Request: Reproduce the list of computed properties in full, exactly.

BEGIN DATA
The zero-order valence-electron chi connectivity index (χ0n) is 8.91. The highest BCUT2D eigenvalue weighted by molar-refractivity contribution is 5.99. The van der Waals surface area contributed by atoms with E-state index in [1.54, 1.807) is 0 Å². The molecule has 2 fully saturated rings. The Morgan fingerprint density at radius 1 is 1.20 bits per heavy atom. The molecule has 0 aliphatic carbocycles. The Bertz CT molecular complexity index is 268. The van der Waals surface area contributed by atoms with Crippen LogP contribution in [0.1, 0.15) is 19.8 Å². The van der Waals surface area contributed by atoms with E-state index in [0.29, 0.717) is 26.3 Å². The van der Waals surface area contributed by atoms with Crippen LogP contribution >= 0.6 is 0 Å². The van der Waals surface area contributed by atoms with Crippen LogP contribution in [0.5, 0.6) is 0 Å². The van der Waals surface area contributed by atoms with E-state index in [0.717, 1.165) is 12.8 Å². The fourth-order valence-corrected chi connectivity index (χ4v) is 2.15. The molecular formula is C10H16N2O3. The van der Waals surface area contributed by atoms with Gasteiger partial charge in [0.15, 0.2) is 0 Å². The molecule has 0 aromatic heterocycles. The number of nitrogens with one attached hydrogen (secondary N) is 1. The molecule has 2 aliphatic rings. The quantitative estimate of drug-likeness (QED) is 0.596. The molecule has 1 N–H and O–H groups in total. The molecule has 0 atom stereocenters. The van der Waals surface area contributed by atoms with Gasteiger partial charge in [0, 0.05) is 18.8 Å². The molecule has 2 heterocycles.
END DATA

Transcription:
The zero-order valence-electron chi connectivity index (χ0n) is 8.91. The highest BCUT2D eigenvalue weighted by molar-refractivity contribution is 5.99. The van der Waals surface area contributed by atoms with E-state index in [1.54, 1.807) is 0 Å². The molecule has 2 fully saturated rings. The Morgan fingerprint density at radius 1 is 1.20 bits per heavy atom. The molecule has 0 aliphatic carbocycles. The Bertz CT molecular complexity index is 268. The van der Waals surface area contributed by atoms with Crippen LogP contribution in [0.1, 0.15) is 19.8 Å². The van der Waals surface area contributed by atoms with E-state index in [0.29, 0.717) is 26.3 Å². The van der Waals surface area contributed by atoms with Crippen LogP contribution >= 0.6 is 0 Å². The van der Waals surface area contributed by atoms with Crippen LogP contribution in [0.5, 0.6) is 0 Å². The van der Waals surface area contributed by atoms with E-state index in [0.717, 1.165) is 12.8 Å². The fourth-order valence-corrected chi connectivity index (χ4v) is 2.15. The molecular formula is C10H16N2O3. The van der Waals surface area contributed by atoms with Gasteiger partial charge in [0.15, 0.2) is 0 Å². The molecule has 0 aromatic heterocycles. The number of nitrogens with one attached hydrogen (secondary N) is 1. The molecule has 2 aliphatic rings. The quantitative estimate of drug-likeness (QED) is 0.596. The molecule has 1 N–H and O–H groups in total. The molecule has 0 atom stereocenters. The van der Waals surface area contributed by atoms with Gasteiger partial charge in [0, 0.05) is 18.8 Å². The molecule has 2 heterocycles.